Ithaca Catholic Worker Mission Statement

The Catholic Worker Movement was started in 1933 by Dorothy Day and Peter Maurin.  Today, inspired by their example, Catholic Worker communities around the world and here in  Ithaca operate houses of hospitality and communal farms.  We strive to live according to Jesus’ teachings of justice, charity and compassion.  We commit ourselves to the works of mercy:  caring for the sick, clothing the naked, feeding the hungry, visiting the imprisoned, sheltering the homeless, comforting the mourning, burying the dead.  We also confront the works of war, and are involved in faith-based, non-violent actions that challenge social injustice.  An important part of our work is publishing a newspaper to help us educate agitate and organize.

We believe that “there is that of God in every person”, that all creation is interconnected and interdependent, and that the sacred lies in even the simplest acts.  We hope to do small things with great love, and to be instruments of God’s renewal of the face of the earth.

We believe that the transformation of the world and of ourselves comes about by 1) serving each other and our neighbors, 2) working together to build trust, 3) studying and praying together, 4) confronting non-violently the wrongs of our society, 5) allowing faith to guide our acts and 6) taking personal responsibility for change.

We meet regularly for silent meditation, communal prayer, sharing food, and to reflect on the teachings of Jesus and other teachers rooted in non-violence.  All are welcome to join us.  We offer shelter and support to people in need.  We carry out actions of public witness, often timed to the rhythms of the liturgical calendar.


  1. How I miss you! May this note find you knowing the grace of God’s presence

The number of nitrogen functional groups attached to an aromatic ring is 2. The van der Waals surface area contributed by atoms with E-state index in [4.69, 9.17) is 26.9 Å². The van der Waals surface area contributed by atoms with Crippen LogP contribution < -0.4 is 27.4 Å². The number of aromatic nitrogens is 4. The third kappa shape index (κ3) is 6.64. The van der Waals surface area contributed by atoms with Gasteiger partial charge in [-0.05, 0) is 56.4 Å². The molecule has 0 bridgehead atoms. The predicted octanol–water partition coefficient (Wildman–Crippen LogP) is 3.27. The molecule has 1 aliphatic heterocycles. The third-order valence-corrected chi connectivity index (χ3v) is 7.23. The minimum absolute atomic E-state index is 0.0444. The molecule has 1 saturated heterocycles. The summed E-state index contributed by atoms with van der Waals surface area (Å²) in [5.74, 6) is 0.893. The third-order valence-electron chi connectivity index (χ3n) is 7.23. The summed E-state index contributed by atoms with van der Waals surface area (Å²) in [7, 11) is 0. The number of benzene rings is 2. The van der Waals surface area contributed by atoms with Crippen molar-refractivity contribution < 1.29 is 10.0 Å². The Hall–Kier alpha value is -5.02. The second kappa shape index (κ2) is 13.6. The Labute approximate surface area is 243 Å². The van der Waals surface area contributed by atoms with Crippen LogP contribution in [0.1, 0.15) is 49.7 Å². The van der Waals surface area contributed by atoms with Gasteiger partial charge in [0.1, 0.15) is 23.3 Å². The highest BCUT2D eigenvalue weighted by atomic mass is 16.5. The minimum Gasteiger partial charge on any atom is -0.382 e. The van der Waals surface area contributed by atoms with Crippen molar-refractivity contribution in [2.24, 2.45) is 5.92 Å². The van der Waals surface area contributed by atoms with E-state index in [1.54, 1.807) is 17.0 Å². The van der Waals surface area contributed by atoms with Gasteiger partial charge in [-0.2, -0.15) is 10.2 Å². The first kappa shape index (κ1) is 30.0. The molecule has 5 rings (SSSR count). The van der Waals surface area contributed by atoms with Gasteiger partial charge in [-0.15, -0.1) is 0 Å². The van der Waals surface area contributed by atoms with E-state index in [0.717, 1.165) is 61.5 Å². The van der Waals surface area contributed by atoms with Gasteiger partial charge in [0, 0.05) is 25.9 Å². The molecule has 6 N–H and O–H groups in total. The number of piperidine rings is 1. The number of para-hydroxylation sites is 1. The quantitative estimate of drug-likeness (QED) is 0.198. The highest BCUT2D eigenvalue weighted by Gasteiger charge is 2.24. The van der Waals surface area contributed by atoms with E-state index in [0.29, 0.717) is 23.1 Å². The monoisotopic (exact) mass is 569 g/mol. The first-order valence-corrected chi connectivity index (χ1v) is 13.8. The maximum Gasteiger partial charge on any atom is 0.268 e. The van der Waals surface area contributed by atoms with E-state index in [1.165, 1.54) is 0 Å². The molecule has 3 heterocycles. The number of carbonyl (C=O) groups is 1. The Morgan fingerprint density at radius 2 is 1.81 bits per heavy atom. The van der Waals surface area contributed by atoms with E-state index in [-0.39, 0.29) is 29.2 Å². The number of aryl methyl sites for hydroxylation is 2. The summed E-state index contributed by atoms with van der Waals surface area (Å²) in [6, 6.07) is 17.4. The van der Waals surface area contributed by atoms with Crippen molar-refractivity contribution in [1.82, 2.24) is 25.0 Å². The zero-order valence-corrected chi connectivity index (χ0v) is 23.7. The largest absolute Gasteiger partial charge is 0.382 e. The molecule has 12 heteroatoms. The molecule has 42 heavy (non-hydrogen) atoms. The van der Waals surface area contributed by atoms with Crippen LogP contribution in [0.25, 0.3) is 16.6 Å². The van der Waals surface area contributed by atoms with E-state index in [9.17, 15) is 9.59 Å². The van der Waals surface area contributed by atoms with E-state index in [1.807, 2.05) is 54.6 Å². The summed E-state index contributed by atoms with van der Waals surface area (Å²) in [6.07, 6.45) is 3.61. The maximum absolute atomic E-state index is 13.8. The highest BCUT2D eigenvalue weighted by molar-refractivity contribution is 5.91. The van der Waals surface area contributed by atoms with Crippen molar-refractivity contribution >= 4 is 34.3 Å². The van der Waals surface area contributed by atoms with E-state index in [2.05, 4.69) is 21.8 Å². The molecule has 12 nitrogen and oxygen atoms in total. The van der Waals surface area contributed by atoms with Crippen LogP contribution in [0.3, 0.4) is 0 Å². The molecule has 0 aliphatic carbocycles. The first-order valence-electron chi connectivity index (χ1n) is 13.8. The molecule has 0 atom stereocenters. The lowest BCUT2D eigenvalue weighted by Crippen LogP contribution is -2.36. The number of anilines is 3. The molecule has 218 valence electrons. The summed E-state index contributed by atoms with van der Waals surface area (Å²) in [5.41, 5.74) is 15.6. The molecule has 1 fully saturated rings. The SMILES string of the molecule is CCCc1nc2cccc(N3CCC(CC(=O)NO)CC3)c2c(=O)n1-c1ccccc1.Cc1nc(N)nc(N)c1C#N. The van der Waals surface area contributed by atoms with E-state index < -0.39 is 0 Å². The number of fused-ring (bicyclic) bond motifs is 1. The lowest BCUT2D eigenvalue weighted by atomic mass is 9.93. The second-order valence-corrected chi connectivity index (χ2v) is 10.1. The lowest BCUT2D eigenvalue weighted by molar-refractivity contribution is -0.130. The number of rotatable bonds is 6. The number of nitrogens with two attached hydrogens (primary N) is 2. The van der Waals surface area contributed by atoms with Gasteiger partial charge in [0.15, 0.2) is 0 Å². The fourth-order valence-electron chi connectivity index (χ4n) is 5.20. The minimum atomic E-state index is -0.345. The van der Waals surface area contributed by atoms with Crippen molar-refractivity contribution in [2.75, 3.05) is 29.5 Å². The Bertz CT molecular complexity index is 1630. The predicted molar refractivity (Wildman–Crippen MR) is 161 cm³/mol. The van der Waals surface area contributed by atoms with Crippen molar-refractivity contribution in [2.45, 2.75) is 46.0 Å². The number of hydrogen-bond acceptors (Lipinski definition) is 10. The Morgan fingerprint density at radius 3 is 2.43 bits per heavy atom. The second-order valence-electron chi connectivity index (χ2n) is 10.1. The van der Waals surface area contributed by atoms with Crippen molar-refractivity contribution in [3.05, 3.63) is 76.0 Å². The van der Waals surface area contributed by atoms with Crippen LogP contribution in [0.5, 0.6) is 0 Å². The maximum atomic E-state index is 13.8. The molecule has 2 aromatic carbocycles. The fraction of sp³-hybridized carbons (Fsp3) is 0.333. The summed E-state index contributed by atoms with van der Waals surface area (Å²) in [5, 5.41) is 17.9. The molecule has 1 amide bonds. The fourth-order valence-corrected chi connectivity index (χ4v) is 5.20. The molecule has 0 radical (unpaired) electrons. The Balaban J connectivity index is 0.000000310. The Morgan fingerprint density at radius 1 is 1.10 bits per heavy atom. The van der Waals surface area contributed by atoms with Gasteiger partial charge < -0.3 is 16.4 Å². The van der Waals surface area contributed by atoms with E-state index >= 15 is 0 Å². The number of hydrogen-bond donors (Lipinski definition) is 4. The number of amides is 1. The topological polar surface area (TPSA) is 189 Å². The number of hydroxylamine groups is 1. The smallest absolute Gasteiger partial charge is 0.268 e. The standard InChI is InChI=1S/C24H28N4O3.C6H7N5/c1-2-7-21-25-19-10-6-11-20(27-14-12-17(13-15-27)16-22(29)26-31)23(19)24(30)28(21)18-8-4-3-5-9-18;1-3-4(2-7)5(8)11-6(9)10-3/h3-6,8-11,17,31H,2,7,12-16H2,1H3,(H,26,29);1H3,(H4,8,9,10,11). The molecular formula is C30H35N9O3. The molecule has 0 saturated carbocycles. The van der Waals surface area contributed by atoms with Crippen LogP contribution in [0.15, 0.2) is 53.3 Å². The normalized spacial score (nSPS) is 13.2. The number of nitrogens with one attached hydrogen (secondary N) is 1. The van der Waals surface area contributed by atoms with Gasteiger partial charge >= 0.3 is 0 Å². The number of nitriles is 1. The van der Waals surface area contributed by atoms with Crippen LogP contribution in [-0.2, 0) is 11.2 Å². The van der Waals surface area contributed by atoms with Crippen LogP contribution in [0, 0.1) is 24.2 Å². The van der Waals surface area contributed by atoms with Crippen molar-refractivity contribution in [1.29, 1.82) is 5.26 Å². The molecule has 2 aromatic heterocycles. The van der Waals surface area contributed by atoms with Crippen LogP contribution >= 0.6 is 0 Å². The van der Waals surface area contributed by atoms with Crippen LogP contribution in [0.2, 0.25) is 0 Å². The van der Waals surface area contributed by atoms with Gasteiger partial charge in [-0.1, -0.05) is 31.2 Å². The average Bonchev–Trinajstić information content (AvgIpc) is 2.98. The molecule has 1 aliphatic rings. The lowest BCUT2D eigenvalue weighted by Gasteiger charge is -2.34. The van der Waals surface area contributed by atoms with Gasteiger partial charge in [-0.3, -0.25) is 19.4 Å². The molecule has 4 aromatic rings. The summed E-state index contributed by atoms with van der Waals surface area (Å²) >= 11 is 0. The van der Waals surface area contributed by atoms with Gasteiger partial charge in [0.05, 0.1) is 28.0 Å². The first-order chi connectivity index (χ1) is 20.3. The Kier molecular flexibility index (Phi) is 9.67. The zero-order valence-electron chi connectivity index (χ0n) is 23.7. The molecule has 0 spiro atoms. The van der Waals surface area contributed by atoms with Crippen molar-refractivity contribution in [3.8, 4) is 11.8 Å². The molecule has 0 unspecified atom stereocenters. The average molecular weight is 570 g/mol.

2. I am visiting southern tier from my home in Norfolk Va and would like to come by and visit the community.

    • Hi! Our next meeting is Tues, Sept 7th–6pm meal and 7pm meeting. Will you still be around? If not, feel free to come by the house. We’re at 411 South Plain St in downtown Ithaca. We are usually home in the evenings after about 5:30.


  3. I recently moved to Ithaca and learned of you via the Episcopal Peace Fellowship at St. Johns. I was raised Quaker but ‘migrated’ to the Episcopalian tradition. I plan to attend St Johns (8 am service) and the Ithaca Monthly Meeting (@ 11:00). I am currently staying at the Burtt House. I am a licensed immigration attorney, and am a naturalized citizen from Iran, looking to become more involved in social justice/non violent/ peace orientated causes. I would like to become involved. I wish I could join the Afghanistan delegation but already have commitments 🙂

  4. […] give a reading and lead a discussion about Brayton’s new book, “The Many Sides of Peace.” The Ithaca Catholic Workers and Ithaca Friends (the religious society of Quakers) sponsored the […]

  5. I moved to greater Ithaca in December 2012 to marry my wife. For the first time today I encountered your “Stop the Drones” demonstration at Meadow and Clinton Streets. I pulled over to talk with Gary, James and Sonia and hold a sign for a while, learning from Gary about the military drone launches from Hancock field in East Syracuse. I was very moved. Drone warfare, with its human and human rights costs, has been an issue of mine for some time. I am a retired NY lawyer, businessperson, nonprofit activist and academic. I am presently an active minister in the Universal Life Church. I would like to help this effort of yours. Among other things, I would like to donate, and I also have media relationships that might get national and greater attention to the legal abuses Gary told me about at Hancock. Gary, you have my card. Please contact me!

  6. […] the 1990s, the Gradys helped establish the Ithaca Catholic Worker house, joining a community founded in 1933 by Dorothy Day and Peter Maurin in the midst of the […]

  7. […] Grady, Leah Grady, Jessica Stewart, and Hannah Kinsella, all members of Ithaca Catholic Worker, were arrested on Thursday, Nov. 3, in the North Dakota state capitol […]

  8. […] the 1990s, the Gradys helped establish the Ithaca Catholic Worker house, joining a community founded in 1933 by Dorothy Day and Peter Maurin in the midst of the […]

  9. Do the Ithaca Catholic Workers follow fully the teachings of the Catholic Church? Engaging in the “sit in” shows real political activism. The church teaches that the killing of the unborn is one of the greatest social ill of our time.

    Engaging in the “sit-in” causes real confusion when it’s with a pro-life politicians. I sure hope you know what you are doing..

    You’re are all in my prayers…

    Mike Deebs

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